With origins in the late 1960s, a 'quiet revolution' in land use planning and control has taken hold across North America. First seen as a manifestation of the environmental movement, the revolution prompted governments at several levels to attempt to protect critical areas and vulnerable natural resources. Many of the most dramatic and far-reaching shifts in planning regimes have occurred in large-scale, environmentally unique or sensitive regions. It is these big places, looming large in the American and Canadian psyches, that are the focus of this edited volume. Each of the chapters reflects on the contemporary challenge of environmental and land use planning. Ten leading distinguished scholars here provide thoughtful analyses and critical insights into the processes and contexts shaping the innovative planning and policy schemes in seven regional landscapes.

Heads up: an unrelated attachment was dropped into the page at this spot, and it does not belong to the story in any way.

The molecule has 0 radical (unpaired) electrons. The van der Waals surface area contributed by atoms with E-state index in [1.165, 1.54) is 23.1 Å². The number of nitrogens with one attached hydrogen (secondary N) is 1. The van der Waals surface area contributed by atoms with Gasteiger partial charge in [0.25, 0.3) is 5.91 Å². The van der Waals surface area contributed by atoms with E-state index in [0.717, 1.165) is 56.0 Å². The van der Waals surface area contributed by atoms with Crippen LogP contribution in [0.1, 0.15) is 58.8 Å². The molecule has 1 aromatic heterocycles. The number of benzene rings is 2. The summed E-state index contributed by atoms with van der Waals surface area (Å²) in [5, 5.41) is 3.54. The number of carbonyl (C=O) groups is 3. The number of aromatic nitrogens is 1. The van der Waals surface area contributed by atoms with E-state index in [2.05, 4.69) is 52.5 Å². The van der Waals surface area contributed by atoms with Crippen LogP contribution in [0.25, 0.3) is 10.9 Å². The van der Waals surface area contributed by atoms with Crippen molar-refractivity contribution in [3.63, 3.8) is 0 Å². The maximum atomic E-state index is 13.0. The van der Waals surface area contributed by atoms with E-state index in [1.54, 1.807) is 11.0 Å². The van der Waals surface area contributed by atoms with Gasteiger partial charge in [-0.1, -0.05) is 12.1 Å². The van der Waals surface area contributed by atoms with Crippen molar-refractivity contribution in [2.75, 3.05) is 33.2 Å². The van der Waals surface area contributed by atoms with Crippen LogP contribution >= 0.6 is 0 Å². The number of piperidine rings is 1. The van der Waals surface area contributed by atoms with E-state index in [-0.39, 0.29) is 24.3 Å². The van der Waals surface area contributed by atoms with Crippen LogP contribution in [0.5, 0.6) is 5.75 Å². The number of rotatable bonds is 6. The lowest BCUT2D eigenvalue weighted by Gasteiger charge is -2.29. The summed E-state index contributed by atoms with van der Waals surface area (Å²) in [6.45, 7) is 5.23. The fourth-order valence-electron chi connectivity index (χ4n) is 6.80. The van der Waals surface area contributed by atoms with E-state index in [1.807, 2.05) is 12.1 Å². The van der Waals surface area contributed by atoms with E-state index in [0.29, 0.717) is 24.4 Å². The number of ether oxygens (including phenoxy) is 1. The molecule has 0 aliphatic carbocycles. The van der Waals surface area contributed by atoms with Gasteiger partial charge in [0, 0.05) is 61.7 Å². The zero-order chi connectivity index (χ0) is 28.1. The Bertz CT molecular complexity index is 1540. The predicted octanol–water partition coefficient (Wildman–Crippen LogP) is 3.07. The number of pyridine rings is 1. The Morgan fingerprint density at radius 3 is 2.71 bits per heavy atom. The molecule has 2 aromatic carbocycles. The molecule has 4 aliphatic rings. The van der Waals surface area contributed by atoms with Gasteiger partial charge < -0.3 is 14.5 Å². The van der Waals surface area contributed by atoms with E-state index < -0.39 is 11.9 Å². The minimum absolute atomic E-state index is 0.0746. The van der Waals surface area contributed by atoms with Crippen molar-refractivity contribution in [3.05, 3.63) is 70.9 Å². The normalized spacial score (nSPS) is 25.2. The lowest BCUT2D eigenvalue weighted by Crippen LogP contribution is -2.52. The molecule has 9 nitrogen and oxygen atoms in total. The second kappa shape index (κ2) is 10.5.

Contents: Introduction, Mark B. Lapping and Owen J. Furuseth; The beckoning country: Act 200, Act 250 and regional planning in Vermont, Robert M. Sanford and Mark B. Lapping; The Pinelands, Robert J. Mason; The Niagara fruit belt: planning conflicts in the preservation of a national resource, Hugh J. Gayler; Planning and land regulation at Lake Tahoe: five decades of experience, Robert H. Twiss; The Everglades: where will all the water go?, Jaap Vos; Unorganized Maine: regional planning without local government, Andrew Fisk; The history of planning in the Adirondack Park: the enduring conflict, Glenn R. Harris and Michael G. Jarvis; Lessons for the future, Owen J. Furuseth and Mark B. Lapping; Index.